In the next post of this vision-creating series I will talk about the importance of getting the word out about your children’s ministry vision.

 

How do you develop a vision statement for your children’s ministry? Part one – Brainstorm, Part two – Create a single sentence vision statement, Part three – Get the word out.

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How do you develop a vision statement for your church? Part 1 – Brainstorming

A vision statement is a single sentence description of what you want your kids to be like when they leave your children’s ministry.

I described vision as a dream in my previous post. Another way of looking at it is to call it a target.

I learned archery when I was at Bible camp as a teenager. I was taught to use my bow and arrow properly, and then I was shown a target. I aimed my bow at the target and hoped I wouldn’t lob the arrow into the air above the bales of hay! The target was something to aim at.

A vision statement is a target. It is what you are aiming for in your children’s ministry. Having a single target gives all volunteers the same thing to aim for.

How do you find the right target for your children’s ministry? For the rest of this vision-creating series, I’m going to teach you how to develop a vision statement that is specific to your church.

Step One – Brainstorming

Plan a brainstorming day for the children’s ministry leaders and volunteers in your church. If you are the sole children’s ministry leader, invite the volunteers to join you. Brainstorming is possible by yourself, but much more fun as a group. Try and have leaders/volunteers from all areas of children’s ministry involved – Sunday School, mid-week clubs, nursery, VBS, etc.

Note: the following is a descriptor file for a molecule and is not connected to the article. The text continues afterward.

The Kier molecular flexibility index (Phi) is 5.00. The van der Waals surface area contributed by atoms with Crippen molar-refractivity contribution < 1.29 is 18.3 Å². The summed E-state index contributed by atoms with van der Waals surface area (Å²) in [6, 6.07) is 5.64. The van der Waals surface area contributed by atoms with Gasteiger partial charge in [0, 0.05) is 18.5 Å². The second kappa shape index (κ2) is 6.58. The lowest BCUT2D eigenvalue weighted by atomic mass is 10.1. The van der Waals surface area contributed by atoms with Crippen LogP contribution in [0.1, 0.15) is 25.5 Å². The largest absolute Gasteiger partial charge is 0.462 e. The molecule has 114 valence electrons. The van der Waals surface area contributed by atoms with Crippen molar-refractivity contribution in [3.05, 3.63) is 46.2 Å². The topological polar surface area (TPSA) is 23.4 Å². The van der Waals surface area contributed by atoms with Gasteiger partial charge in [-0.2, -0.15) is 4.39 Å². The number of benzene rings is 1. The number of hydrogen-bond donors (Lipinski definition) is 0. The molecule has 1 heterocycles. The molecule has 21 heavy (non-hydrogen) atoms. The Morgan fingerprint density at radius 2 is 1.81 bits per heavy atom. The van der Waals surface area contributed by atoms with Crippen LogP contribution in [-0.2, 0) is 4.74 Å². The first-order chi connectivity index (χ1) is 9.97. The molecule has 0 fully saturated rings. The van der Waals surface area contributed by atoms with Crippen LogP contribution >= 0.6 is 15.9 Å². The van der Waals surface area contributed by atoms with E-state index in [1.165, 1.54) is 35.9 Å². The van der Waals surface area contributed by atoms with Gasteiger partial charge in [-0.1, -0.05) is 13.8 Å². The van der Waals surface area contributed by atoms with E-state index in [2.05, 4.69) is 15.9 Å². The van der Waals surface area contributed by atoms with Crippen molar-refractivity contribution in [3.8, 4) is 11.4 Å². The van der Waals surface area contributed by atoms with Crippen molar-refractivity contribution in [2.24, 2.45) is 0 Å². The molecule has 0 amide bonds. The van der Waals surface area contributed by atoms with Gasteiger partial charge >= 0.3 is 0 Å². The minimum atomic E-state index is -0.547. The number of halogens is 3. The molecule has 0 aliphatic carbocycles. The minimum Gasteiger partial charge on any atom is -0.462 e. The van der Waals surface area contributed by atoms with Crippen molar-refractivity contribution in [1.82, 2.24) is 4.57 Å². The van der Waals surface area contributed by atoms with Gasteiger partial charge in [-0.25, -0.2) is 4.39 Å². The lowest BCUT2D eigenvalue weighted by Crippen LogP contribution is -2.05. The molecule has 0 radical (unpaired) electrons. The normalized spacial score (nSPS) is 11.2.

Pray together. Ask God to give you wisdom and the freedom to dream big for the kids in your care.

If possible, use a whiteboard or chalkboard or flipchart. Draw a child (I’m not an artist – a stick figure will work!) Write “I am 12 yrs old” above the drawing. Tell the group, “Let’s pretend that this is a child who has graduated out of children’s ministry. What do you want them to be like?” Or use a picture of a baby who is currently in your nursery. “When Julie finishes grade 6, what do you want her to be like?”

Ask the group to share what they want kids to be like once they leave children’s ministry. How do they want the kids to act and speak and think? Write it all down. Nothing is silly or unimportant. It is important during brainstorming to make sure everyone agrees on the rules – all ideas are written down, no idea is made fun of.